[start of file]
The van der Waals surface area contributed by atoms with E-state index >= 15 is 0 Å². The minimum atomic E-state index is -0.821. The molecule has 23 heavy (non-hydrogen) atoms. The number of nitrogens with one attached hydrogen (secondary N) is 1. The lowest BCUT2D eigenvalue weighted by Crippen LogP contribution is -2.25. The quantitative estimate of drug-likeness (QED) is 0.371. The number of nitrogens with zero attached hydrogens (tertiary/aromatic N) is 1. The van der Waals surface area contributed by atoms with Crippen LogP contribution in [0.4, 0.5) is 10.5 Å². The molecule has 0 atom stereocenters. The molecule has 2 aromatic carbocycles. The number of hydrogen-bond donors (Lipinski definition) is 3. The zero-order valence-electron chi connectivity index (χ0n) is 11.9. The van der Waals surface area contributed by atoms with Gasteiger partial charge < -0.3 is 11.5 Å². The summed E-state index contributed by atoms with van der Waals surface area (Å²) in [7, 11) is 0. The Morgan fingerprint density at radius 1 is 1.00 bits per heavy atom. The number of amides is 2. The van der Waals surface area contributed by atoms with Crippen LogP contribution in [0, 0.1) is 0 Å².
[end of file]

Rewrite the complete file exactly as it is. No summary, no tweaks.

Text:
The van der Waals surface area contributed by atoms with E-state index >= 15 is 0 Å². The minimum atomic E-state index is -0.821. The molecule has 23 heavy (non-hydrogen) atoms. The number of nitrogens with one attached hydrogen (secondary N) is 1. The lowest BCUT2D eigenvalue weighted by Crippen LogP contribution is -2.25. The quantitative estimate of drug-likeness (QED) is 0.371. The number of nitrogens with zero attached hydrogens (tertiary/aromatic N) is 1. The van der Waals surface area contributed by atoms with Crippen LogP contribution in [0.4, 0.5) is 10.5 Å². The molecule has 0 atom stereocenters. The molecule has 2 aromatic carbocycles. The number of hydrogen-bond donors (Lipinski definition) is 3. The zero-order valence-electron chi connectivity index (χ0n) is 11.9. The van der Waals surface area contributed by atoms with Gasteiger partial charge < -0.3 is 11.5 Å². The summed E-state index contributed by atoms with van der Waals surface area (Å²) in [7, 11) is 0. The Morgan fingerprint density at radius 1 is 1.00 bits per heavy atom. The number of amides is 2. The van der Waals surface area contributed by atoms with Crippen LogP contribution in [0, 0.1) is 0 Å².